That’s why it is important for me that people feel my work. As a proud black woman, I find myself wanting to dedicate my art to telling the vast stories and experiences of my people.
Christian: I feel fortunate to live in a community where racism is not blatant or condoned. However, this environment has not shielded me from micro-aggressions. For instance, when people are staring at me and I realize that I’m the only person of color in the room. While these kinds of incidents might seem small, but when repeated, they leave me with a feeling of being weird and sometimes even wrong for being different.
Lauren: I experienced two different types of prejudice. For many years, I struggled with low self-esteem because of the way I was treated by those I felt were supposed to be my brothers and sisters. Although I am African American, I have a lighter skin tone. For much of my life, I did not feel accepted by my own race because some folks thought that I’m not “black enough,” or they believed that I see myself as “better than others,” which is certainly not true.
The other experience was as a kindergarten teacher. When taking my group of children to outdoor parks in a predominantly white area, there were “looks” that I would catch from those who saw us coming from afar. They would then change route or leave. Sometimes these reactions could just be because it was a large group, but I noticed it.
Christopher: The most racism I faced was within my own culture. I was raised in North Haven, Connecticut, till I was 13, as only one of two or three students of color in the school. Then we moved to New Haven, where I went to predominantly black schools. It was there that I faced discrimination. At one point, in the middle of class, someone asked me “Are you sure you’re black?”
As a kid, it was rough. I even came to fear black people and black culture, but as an adult, I have grown beyond that. Racism isn’t just one race against another. I have been able to use that awareness to draw attention not only to this play, but also to cultural stereotypes that we may hold in today’s America.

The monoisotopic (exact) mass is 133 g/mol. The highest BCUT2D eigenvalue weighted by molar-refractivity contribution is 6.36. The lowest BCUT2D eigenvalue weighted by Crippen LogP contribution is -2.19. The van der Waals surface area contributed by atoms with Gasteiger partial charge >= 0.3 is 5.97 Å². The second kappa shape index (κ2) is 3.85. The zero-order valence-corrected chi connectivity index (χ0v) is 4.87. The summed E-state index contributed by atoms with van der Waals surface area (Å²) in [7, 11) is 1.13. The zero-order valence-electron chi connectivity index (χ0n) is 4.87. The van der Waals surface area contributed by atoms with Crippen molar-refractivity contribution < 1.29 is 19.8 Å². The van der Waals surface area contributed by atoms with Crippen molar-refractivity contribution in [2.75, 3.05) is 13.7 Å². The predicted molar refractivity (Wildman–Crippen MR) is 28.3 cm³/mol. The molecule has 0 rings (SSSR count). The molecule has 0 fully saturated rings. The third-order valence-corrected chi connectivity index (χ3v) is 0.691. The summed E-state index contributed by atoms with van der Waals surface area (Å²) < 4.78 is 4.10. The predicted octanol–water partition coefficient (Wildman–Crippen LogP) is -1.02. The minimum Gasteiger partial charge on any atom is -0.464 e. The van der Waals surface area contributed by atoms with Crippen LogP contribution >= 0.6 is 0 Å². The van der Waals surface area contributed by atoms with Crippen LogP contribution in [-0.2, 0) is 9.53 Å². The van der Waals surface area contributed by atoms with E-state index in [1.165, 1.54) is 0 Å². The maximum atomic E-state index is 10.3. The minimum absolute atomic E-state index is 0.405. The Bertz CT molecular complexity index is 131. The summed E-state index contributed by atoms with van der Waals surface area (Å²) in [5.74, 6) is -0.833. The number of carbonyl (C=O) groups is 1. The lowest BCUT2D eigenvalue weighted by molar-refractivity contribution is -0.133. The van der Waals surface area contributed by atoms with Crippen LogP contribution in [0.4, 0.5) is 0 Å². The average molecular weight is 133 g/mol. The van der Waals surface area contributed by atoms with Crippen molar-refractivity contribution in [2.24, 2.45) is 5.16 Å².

What did you do in preparation for this demanding performance?
Christian: Being one of the co-writers, I was fortunate enough to have all the research that went into writing the show at my disposal. Also, having conversations with members of the A.M.E Church, coupled with my own religious traditions, helped me connect to the Bible study and church service experience.
Christopher: I researched both A.M.E and the Rev. Clementa Pinckney as pastor and senator, watched many newscasts and videos, and read articles about his work. I also used my personal Christian history and church life to connect and prepare for this role. Throughout this process, I listened to gospel music continuously to stay in character.
Lauren: In the writing process, there was much research that took place including articles, meeting with family members, and visiting churches. As the production actually falls on the date of the shooting this year, there are many resources available about the Emanuel Nine.
Lauren: As a company, we all researched the lives of those we had to represent in the stories, but eventually learned about each individual life as we brought it all to the table and still do to this day. I personally met with family members and visited churches.
Sabriaya: The process of bringing this piece to life has been a reflective study for me on my Southern Baptist upbringing. I not only had to gather information about the A.M.E Church and the black church in general, but I had to examine their roles in my life and that of the Charleston Nine.
What did you do to prepare for the difficult task of presenting a number of different roles?